Investor Beat -- January 31, 2014

On Friday's installment of Investor Beat, host Alison Southwick and Motley Fool Million Dollar Portfolio lead advisor Ron Gross take a look at some of the biggest blockbuster stories from this earnings season, to see who popped, and who dropped.

Chipotle had another phenomenal quarter this quarter, with shares up more than 11% by market close on the news. Revenue increased more than 20%, with same-store sales growing by more than 9%. The company is looking to open another 200 restaurants in 2014: Is that too aggressive? Could the company be approaching the dreaded "burrito saturation point?" In today's lead segment, Ron tells investors why he loves this stock, and how much more growth the company could still have left.

Then, although Amazon was able to increase sales by 20% year over year this quarter, to $25.6 billion, analysts wanted to see $26 billion, and the stock sold off 10% as a result. Amazon has missed analysts' estimates before, but the market is generally much more forgiving than this. Could investors be getting tired of Amazon's old excuse, that the reason we don't see soaring profits with this company is because it is eternally reinvesting in its future? Ron discusses why the old excuse still holds true, and why this is truly a stock for long-term investors, not for those who need to see profits today.

And Google shares are up today after the company announced Q4 earnings last night. The company mostly met analysts' expectations, though it missed on earnings per share, partly due to the lagging Motorola. Google did announce, however, that it would be selling Motorola to Lenovo, something Ron sees as a positive, selling off a business that was a distraction rather than core to Google's mission. He doesn't see the sale as something that will radically drive share prices upward.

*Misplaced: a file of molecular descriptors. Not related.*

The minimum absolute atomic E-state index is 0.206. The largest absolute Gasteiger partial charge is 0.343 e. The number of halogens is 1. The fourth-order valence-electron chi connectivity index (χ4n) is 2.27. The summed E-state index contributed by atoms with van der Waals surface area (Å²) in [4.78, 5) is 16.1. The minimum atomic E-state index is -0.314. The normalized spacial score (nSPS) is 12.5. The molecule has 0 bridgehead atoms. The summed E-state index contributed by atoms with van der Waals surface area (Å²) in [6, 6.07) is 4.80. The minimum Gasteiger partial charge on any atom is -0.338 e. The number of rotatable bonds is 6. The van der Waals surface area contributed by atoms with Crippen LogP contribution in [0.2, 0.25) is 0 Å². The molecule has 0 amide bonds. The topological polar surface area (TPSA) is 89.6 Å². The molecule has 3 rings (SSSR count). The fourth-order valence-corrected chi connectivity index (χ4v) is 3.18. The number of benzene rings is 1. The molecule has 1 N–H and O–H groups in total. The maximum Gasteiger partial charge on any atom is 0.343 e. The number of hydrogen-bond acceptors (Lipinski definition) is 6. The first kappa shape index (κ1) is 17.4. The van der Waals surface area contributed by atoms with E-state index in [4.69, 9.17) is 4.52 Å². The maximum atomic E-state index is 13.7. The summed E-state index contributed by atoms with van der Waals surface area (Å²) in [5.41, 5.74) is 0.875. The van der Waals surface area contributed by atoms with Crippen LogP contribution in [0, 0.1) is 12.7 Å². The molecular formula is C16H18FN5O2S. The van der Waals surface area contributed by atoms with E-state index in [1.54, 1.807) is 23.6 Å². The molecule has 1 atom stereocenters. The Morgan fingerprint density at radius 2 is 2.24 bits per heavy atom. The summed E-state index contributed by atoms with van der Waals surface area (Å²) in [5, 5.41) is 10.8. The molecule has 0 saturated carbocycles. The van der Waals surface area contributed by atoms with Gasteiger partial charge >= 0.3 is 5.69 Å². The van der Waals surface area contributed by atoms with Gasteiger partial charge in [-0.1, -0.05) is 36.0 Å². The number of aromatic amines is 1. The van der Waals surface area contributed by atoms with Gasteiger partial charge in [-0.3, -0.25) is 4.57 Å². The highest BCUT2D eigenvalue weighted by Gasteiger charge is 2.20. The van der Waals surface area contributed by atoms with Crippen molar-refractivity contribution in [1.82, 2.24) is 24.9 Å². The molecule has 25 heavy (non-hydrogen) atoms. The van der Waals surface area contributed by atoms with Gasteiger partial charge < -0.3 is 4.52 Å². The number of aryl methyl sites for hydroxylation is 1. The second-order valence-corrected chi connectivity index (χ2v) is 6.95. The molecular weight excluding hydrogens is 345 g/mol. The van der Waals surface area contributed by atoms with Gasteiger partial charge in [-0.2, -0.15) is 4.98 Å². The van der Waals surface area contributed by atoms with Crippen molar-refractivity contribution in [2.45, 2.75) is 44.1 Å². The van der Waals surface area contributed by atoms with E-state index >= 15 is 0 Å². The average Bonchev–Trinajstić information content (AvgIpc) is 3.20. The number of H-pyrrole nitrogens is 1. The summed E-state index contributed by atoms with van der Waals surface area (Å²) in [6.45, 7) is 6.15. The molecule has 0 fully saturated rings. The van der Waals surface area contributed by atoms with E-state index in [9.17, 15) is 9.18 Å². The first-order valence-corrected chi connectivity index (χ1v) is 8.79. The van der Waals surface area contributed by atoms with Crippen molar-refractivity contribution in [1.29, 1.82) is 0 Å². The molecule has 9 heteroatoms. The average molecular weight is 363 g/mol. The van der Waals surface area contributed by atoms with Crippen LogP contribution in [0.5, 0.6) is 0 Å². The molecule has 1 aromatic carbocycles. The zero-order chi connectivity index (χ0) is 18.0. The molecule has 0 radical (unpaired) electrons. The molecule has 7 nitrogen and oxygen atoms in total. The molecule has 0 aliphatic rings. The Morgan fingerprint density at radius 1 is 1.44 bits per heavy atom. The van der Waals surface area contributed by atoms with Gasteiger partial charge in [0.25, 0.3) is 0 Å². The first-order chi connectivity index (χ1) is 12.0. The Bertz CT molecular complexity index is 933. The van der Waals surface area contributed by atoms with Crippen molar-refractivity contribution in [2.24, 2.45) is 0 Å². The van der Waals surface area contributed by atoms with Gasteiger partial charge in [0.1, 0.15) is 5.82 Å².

The big story here was Google's stock split, announced in 2012 and now, finally clearing litigation. Rather than a traditional 2-for-1 split, the split will create a new class of shares, class C, which will act just like class A shares, but with no voting rights for class C shareholders. Google has been criticized for the move, which some see as a way for Brin and Page to retain control over the company, and investors have expressed concern that the two classes of shares will trade at different rates. Ron discusses the split, and how class C holders will be compensated if the disparity between class C and A shares becomes significant.

And finally, Ron talks about why he'll be watching LinkedIn as it reports earnings next Thursday. Analysts felt that the company issued weak guidance for this quarter when it reported last quarter, saying it "only" expected a 37% increase in revenue. Though an impressive number by all accounts, it wasn't good enough for Wall Street. Ron says he'll be watching when the earnings report comes out to see where revenue growth actually landed, and where the company is guiding to from here.

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